Are You Really Saving Money by Hunting?

by Scott Sery on November 25, 2013

Save Money HuntingThis is the time of year that millions of people across the country don their bright orange vests and go out in search of harvesting their own food.  They pile into trucks, spend weeks in the woods; they laugh, drink, and usually shoot a deer, elk, or other large game animal.  For many hunters it is a sport; a good time out with friends.  For many other hunters it is a means of survival.  Hunting can end up costing a lot of money, but hunters will justify their past time by saying they are saving money by harvesting their own animals.  Is it worth it?  I have done a quick breakdown of the numbers to see if you really do save money by hunting.

First of all, we will ignore the costs of one-time expenses such as a rifle, binoculars, and other gear.  These do play a factor, but for now (and for simplicity sake of not amortizing the costs of a gun over the years) we will consider just the on-going expenses.  These will obviously vary by state, which animal you are hunting, and how much you value your time.  Since I live in Montana, we will look at deer hunting in Montana.

Deer Tag: $14 (plus $10 for a conservation tag)

Fuel: $50 per trip (depending on how far you go)

Lunch and snacks: $15

Meat Processing: $75

Total Costs for 1 Trip: $164

For $164 you can expect to harvest about 150 pounds of meat from your typical mule deer.  This means you are paying around $1.09 per pound (which if you have that meat made into jerky, sausage, or spiced another way you can double or triple that price).  When beef costs around $4 per pound (when you buy in bulk), your hunting trip is actually a pretty good deal.  However, keep in mind most hunters do not just take one trip out.  They may drive further than a couple hundred miles, take time off work, or go out hunting multiple days throughout the season.  Every trip out adds another $50 in fuel costs.  A day off work costs $160 (if you earn $20/hr at your job) or more.  So if you go hunting 4 times, and have to take two days off work to make those trips, suddenly buying beef is cheaper and much easier.

I’m not exactly being fair to hunters here.  I understand that many people do not hunt simply for economic reasons (and those who truly are looking for cheap meat will often shoot 2 deer in an afternoon and butcher them in the garage).  Many people go hunting because they love to hunt.  And I have long been a proponent of the mindset that if this is something you love doing, spend your money on it and have fun doing it.  Personally, I have made 3 trips out this year.  All I want is to shoot a doe so I can restock my freezer.  But the amount of money I have put into hunting (not to mention 3 days worth of my time) is causing me to regret buying a tag this year (it’s not that I’m a bad hunter, I literally have not seen a single deer on the land where I can hunt, primarily due to bluetongue driving down the populations).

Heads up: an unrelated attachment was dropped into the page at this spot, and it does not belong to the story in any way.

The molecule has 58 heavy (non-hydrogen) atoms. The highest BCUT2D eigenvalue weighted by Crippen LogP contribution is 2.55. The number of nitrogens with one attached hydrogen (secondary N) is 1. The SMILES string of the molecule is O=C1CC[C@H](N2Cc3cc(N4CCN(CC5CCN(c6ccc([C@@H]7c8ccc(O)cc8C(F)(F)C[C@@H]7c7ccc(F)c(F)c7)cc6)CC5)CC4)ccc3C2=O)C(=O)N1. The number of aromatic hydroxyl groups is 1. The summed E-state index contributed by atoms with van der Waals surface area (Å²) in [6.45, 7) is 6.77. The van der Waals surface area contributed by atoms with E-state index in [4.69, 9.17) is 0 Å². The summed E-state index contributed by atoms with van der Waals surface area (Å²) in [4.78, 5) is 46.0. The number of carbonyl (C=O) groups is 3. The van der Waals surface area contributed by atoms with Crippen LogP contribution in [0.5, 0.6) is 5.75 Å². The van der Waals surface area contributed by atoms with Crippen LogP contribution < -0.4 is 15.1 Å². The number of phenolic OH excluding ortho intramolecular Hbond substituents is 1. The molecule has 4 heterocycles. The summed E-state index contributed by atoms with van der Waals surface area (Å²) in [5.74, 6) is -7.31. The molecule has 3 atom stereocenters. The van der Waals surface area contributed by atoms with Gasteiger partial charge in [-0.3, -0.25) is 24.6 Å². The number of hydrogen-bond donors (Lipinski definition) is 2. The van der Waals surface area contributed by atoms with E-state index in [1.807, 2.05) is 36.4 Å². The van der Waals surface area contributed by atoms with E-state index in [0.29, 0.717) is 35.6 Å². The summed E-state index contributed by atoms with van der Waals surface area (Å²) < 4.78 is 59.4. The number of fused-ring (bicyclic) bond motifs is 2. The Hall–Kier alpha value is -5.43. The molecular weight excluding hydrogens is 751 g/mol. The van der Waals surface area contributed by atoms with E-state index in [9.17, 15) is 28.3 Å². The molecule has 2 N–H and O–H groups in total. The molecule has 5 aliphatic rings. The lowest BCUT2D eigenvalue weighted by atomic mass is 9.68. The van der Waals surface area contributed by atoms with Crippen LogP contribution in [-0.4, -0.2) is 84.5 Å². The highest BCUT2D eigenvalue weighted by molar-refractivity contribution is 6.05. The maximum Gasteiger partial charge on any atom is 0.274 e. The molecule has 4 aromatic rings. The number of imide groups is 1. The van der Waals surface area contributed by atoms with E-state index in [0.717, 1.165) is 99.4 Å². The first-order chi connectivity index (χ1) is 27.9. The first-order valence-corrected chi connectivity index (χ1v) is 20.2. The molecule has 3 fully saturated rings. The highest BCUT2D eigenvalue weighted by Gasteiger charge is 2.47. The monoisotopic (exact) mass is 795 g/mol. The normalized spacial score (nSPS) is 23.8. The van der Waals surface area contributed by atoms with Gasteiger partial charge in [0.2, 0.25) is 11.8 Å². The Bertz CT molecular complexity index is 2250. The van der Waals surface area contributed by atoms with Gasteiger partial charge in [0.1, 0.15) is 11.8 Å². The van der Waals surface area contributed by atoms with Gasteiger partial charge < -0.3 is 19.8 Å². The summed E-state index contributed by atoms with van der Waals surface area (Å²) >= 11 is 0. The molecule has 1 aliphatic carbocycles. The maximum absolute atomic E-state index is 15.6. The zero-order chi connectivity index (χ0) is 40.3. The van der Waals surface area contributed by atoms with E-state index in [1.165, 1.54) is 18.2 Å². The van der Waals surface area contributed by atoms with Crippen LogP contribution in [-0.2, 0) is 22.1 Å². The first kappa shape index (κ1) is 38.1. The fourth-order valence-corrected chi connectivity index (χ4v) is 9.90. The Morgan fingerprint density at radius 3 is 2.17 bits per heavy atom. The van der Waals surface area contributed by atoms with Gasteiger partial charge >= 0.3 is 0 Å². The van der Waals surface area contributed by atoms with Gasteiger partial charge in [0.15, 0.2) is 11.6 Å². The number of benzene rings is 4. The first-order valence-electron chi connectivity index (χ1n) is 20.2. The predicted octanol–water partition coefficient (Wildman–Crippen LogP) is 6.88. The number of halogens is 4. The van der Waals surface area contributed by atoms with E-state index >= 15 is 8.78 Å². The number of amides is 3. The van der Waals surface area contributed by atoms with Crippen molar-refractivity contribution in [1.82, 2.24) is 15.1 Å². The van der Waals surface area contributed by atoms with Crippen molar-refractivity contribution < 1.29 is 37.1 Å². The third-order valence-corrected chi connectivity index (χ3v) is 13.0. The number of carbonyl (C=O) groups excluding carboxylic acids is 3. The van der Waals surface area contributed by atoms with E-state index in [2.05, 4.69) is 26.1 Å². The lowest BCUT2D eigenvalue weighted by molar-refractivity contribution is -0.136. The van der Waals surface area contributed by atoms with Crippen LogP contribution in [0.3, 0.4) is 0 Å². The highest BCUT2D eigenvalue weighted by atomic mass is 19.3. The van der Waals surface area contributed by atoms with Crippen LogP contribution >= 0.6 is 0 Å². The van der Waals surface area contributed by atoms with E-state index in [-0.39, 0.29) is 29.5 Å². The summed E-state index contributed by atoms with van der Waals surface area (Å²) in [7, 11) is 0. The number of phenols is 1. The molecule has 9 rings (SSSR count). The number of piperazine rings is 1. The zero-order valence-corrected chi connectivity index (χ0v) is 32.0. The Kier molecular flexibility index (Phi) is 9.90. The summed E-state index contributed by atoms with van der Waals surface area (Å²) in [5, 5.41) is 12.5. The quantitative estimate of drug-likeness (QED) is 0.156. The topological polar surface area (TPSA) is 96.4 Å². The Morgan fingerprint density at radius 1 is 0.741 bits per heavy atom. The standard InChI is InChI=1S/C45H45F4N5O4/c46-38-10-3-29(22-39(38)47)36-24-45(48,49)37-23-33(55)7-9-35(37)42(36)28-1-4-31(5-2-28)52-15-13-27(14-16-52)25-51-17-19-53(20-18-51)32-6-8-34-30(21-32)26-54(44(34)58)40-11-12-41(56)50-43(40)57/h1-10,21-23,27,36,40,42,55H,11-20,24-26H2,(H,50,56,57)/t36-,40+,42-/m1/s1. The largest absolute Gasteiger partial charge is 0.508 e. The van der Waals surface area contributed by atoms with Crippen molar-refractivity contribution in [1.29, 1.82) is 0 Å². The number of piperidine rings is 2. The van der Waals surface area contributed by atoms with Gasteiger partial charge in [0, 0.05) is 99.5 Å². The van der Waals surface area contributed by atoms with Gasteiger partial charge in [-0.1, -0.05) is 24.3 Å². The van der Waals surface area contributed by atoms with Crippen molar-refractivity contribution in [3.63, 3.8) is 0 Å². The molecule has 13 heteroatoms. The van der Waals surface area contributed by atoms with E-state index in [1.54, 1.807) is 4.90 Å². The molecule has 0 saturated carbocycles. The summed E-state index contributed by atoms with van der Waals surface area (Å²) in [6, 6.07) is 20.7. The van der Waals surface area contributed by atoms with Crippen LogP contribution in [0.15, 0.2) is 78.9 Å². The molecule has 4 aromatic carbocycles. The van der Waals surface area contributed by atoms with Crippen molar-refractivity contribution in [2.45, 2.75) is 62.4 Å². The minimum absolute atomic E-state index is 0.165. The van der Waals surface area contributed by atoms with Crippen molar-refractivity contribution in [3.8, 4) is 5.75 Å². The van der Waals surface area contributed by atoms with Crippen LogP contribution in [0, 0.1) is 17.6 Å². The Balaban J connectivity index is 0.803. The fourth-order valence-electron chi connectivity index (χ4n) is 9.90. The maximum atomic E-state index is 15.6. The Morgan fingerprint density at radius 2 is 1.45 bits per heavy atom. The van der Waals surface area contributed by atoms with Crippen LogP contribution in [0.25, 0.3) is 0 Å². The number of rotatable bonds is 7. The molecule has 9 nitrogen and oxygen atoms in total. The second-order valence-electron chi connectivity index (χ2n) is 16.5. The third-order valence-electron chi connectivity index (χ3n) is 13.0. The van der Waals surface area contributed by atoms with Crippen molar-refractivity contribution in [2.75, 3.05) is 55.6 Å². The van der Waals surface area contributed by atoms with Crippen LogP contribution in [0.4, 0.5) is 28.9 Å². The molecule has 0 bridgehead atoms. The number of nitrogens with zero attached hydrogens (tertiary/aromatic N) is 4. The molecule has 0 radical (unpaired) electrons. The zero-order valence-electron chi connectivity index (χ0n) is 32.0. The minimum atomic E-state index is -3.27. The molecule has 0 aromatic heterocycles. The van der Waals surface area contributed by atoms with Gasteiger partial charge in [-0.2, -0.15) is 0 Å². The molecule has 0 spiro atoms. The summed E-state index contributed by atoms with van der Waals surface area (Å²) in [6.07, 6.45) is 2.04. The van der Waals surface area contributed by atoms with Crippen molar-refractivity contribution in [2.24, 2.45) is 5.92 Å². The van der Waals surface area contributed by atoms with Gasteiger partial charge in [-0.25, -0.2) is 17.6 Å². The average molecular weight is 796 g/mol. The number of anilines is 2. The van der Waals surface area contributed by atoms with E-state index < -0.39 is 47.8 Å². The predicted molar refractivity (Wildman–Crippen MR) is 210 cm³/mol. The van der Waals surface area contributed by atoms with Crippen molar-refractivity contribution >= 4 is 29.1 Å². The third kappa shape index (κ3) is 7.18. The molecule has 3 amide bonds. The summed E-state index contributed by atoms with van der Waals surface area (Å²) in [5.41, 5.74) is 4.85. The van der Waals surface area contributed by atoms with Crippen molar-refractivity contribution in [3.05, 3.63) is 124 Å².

I wrote to you a while back about growing your own vegetables in a garden and how it is really not the most economical way of providing food.  But there is fun to be had, lessons to be learned, you get exercise, good wholesome organic food, and I like tending a garden.  The same rules apply to hunting.  Sure it may not save you money, but it is a fun past time, and if nothing else you are getting out and getting exercise.  Just keep in mind that you are probably not saving as much money as you think you are.

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Scott Sery

Scott Sery is a native to Billings, Montana. Within an hour in nearly any direction he can be found fishing, hunting, backpacking, caving, and rock or ice climbing. With an extensive knowledge of the finance and insurance world, Scott loves to write personal finance articles. When not talking money, he enjoys passing on his knowledge of the back country, or how to live sustainably. You can learn more about Scott on his website Sery Content Development
  • I did a similar analysis not too long ago at vanessasmoney. Don’t forget how the sky is the limit when it comes to buying hunting equipment and gear!

    • agreed. I think with all hobbies it can be as little or as expensive as you want to make it.

  • Interesting question. The last time a flock of wild pigs came down to my village, they killed them ALL, not thinking that next time there won’t be any… We don’t hunt but kill our own chickens and buy a pig once in a while, which is not a great business either but at least it covers the costs and you know what you eat.

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